In 1696, Governor Benjamin Fletcher[?] approved the purchase of land in Lower Manhattan by the Anglican community for construction of a new church. The parish received its charter from King William III of England on May 6, 1697. Its land grant specified an annual rent of one peppercorn due to the English crown.
The first church was constructed in 1698, with assistance from the pirate Captain Kidd. In 1705 Queen Anne of England increased the parish's land holdings to 215 acres. In 1754 King's College (now Columbia University) was chartered by King George III of the United Kingdom and instruction begins with eight students in a school building nearby the church.
During the American Revolutionary War the clergy are Loyalists, while the parishioners include members of the first and second Continental Congresses. The first church building was destroyed in 1776 by a fire started during a Revolutionary War battle. The New York state legislature ratifies the charter of Trinity Church in 1784, deleting the provision requiring loyalty to the King of England. The church begins to hold services at St. Paul's Chapel, where George Washington attends thanksgiving services after his inauguration. (St. Paul's chapel is the oldest public building in continuous use in New York City.)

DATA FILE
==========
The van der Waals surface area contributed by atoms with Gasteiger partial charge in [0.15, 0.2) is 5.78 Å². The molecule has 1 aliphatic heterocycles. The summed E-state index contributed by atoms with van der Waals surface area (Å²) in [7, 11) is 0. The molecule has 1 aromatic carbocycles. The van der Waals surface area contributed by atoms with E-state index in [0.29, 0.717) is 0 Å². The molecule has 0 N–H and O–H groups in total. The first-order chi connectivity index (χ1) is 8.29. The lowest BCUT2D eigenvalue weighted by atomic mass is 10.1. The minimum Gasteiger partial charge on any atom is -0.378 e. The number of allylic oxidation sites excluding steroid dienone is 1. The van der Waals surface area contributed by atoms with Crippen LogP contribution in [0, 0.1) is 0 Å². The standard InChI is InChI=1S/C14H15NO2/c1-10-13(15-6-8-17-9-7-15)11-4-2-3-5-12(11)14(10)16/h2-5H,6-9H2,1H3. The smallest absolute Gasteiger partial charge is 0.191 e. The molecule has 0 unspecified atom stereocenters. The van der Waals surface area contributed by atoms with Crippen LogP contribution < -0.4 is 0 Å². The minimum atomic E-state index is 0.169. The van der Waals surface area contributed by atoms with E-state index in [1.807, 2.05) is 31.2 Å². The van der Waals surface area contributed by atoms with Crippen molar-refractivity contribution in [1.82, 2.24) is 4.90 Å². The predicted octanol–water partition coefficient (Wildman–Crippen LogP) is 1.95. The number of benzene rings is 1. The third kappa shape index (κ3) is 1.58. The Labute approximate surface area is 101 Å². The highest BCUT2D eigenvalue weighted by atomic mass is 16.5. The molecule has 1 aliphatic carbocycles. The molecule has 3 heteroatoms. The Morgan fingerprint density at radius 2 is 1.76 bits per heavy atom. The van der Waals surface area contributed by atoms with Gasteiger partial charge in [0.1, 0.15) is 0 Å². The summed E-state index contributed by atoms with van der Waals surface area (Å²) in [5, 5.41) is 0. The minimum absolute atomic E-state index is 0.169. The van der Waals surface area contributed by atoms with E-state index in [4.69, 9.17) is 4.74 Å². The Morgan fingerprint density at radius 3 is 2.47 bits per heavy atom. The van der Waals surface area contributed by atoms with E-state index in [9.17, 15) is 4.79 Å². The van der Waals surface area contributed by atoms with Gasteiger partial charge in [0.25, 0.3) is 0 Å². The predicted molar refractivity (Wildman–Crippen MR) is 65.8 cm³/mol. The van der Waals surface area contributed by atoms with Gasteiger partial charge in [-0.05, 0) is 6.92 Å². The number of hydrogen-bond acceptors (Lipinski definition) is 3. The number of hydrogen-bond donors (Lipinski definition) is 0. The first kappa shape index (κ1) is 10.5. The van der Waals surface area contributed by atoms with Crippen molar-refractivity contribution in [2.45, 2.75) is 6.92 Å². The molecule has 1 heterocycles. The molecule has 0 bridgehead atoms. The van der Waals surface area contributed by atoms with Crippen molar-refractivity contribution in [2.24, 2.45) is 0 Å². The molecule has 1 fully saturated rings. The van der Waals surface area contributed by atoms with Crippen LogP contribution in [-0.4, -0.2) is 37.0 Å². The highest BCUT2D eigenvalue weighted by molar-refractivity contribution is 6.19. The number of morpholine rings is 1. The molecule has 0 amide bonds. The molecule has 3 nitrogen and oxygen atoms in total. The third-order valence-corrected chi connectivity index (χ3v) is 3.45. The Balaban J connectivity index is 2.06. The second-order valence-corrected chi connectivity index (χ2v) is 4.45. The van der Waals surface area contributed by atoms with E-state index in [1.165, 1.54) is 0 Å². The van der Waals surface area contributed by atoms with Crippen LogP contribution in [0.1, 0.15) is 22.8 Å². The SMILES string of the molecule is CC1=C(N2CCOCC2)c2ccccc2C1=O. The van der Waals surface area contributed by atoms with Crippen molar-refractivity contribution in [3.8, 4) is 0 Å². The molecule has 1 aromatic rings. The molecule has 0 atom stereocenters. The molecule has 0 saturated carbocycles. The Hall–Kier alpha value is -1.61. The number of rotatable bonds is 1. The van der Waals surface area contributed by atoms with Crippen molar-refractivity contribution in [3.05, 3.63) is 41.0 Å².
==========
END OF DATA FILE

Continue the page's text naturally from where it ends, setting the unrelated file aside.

Construction on the second Trinity Church building is begun in 1788 and it is consecrated in 1790. The structure is weakened by heavy snows during the 1838/1839 winter season, and is torn down.
In 1842 the church, running out of space in its churchyard, establishes Trinity Church Cemetery in Upper Manhattan on Riverside Drive, formerly the location of John James Audubon's estate.
Construction on the third Trinity Church is completed and it is consecrated on May 21, 1846. It is a Neo-Gothic structure designed by architect Richard Upjohn[?], and dominated the skyline of New York: at the time of its completion its 281-foot spire and cross is the highest point in New York.
There are three burial grounds closely associated with Trinity Church. The first is Trinity Churchyard, at Wall Street and Broadway, in which are interred Alexander Hamilton, William Bradford, Robert Fulton, and Albert Gallatin[?]. The second is Trinity Church Cemetery and Mausoleum on upper Riverside Drive, in which are interred John James Audubon, Alfred Tennyson Dickens[?], John Jacob Astor, and Clement Clarke Moore[?]. The third is the Churchyard of St. Paul's Chapel.
The parish has a large number of realty holdings, including 26 commercial buildings in Lower Manhattan and 470 acres of land in Connecticut.